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Massachusetts Hospital Reports Missing Unencrypted Thumb Drive

Lawrence General Hospital, Mass. has reported a missing thumb drive containing the Protected Health Information (PHI) of 2,071 individuals. The drive was last used on June 6, 2015, but it has not been seen since. The thumb drive was noticed as being missing on June 9, 2015.

In a recent press release announcing the potential loss of the drive, the hospital confirmed that the portable storage device contained only a limited amount of data, including the names of patients, lab testing codes, some lab testing information and slide identification numbers. Since no Social Security numbers, dates of birth, financial information or insurance details were stored on the device, the risk to patients is understood to be low.

The announcement regarding the potential data exposure was posted on the company website on August 7, 2015, with the OCR notified on August 5. Breach notification letters have now been sent to all patients concerned.

Employee Carelessness Raises Awareness of Thumb Drive Security


This is the second time a thumb drive has been reported missing by a healthcare provider in just a few weeks. Ohio Health reported a missing a thumb drive containing the PHI of 1,111 individuals in July, and The McClean Hospital Corporation also lost portable storage devices; in that case, backup tapes; potentially exposing 12,673 records. In May, Roper St. Francis Hospital lost a flash drive containing protected data of 360 patients. In all of these cases, the data stored on the devices was unencrypted.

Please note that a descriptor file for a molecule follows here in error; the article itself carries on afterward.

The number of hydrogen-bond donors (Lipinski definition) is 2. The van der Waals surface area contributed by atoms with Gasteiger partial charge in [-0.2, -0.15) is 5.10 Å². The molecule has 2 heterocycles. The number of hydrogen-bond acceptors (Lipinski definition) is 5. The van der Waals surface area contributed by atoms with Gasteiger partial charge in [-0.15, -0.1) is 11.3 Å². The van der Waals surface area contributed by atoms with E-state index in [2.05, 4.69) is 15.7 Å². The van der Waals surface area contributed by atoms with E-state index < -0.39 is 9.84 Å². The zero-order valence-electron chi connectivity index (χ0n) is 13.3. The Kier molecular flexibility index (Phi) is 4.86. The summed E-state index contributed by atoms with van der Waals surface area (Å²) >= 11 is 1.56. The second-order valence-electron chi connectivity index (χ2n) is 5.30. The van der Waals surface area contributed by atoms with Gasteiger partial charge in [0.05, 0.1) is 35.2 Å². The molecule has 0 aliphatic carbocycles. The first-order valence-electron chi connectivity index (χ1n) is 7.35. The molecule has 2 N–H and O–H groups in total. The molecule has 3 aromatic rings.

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Even if flash drives are lost inside a facility, or are believed to have been misplaced, the Department of Health and Human Services’ Office for Civil Rights (OCR) requires a breach report to be sent within 60 days of the discovery that a device is missing. Breach notification letters must also be sent to patients. Failure to adhere to these rules is likely to result in a settlement with the OCR; however so too can the failure to encrypt data on flash drives.

The OCR has previously taken action against HIPAA-covered entities that have failed to encrypt data on flash drives. In December, 2013, Adult & Pediatric Dermatology settled with the OCR for $150,000 after an unencrypted flash drive containing PHI was stolen. The drive contained the data of 2,200 individuals. The company also failed to execute a timely breach response.

Ohio Health announced it would be encrypting all portable devices following its potential data breach, although no mention was made of encryption in the breach notice issued by Lawrence General Hospital. It did confirm that the staff is to be retrained on “the importance of handling patient health information securely.”

Author: Steve Alder is the editor-in-chief of HIPAA Journal. Steve is responsible for editorial policy regarding the topics covered on HIPAA Journal. He is a specialist on healthcare industry legal and regulatory affairs, and has several years of experience writing about HIPAA and other related legal topics. Steve has developed a deep understanding of regulatory issues surrounding the use of information technology in the healthcare industry and has written hundreds of articles on HIPAA-related topics.